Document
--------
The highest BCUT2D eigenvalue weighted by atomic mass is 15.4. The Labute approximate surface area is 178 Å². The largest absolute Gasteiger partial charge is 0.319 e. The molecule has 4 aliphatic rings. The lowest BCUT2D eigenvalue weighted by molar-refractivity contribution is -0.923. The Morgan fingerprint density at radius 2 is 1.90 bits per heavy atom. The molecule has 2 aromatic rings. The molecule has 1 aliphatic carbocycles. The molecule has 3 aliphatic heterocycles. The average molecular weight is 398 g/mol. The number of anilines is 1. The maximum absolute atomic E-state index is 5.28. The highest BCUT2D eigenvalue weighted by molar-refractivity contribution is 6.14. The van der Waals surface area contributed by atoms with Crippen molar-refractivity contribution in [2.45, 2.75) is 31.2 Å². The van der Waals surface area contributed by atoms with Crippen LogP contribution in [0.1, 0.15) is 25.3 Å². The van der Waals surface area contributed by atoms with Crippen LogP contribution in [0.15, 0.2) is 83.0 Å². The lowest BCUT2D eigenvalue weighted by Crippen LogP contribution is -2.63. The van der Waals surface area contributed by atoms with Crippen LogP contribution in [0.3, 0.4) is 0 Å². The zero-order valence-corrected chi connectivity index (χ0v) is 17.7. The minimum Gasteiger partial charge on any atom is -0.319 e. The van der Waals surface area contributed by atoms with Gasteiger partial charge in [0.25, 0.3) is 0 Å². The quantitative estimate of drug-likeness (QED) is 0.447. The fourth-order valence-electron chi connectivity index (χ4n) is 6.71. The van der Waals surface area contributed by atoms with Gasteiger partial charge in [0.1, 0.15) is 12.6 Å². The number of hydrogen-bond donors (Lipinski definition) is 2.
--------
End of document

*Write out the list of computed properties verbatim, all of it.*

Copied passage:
The highest BCUT2D eigenvalue weighted by atomic mass is 15.4. The Labute approximate surface area is 178 Å². The largest absolute Gasteiger partial charge is 0.319 e. The molecule has 4 aliphatic rings. The lowest BCUT2D eigenvalue weighted by molar-refractivity contribution is -0.923. The Morgan fingerprint density at radius 2 is 1.90 bits per heavy atom. The molecule has 2 aromatic rings. The molecule has 1 aliphatic carbocycles. The molecule has 3 aliphatic heterocycles. The average molecular weight is 398 g/mol. The number of anilines is 1. The maximum absolute atomic E-state index is 5.28. The highest BCUT2D eigenvalue weighted by molar-refractivity contribution is 6.14. The van der Waals surface area contributed by atoms with Crippen molar-refractivity contribution in [2.45, 2.75) is 31.2 Å². The van der Waals surface area contributed by atoms with Crippen LogP contribution in [0.1, 0.15) is 25.3 Å². The van der Waals surface area contributed by atoms with Crippen LogP contribution in [0.15, 0.2) is 83.0 Å². The lowest BCUT2D eigenvalue weighted by Crippen LogP contribution is -2.63. The van der Waals surface area contributed by atoms with Crippen LogP contribution in [0.3, 0.4) is 0 Å². The zero-order valence-corrected chi connectivity index (χ0v) is 17.7. The minimum Gasteiger partial charge on any atom is -0.319 e. The van der Waals surface area contributed by atoms with Gasteiger partial charge in [0.25, 0.3) is 0 Å². The quantitative estimate of drug-likeness (QED) is 0.447. The fourth-order valence-electron chi connectivity index (χ4n) is 6.71. The van der Waals surface area contributed by atoms with Gasteiger partial charge in [0.1, 0.15) is 12.6 Å². The number of hydrogen-bond donors (Lipinski definition) is 2.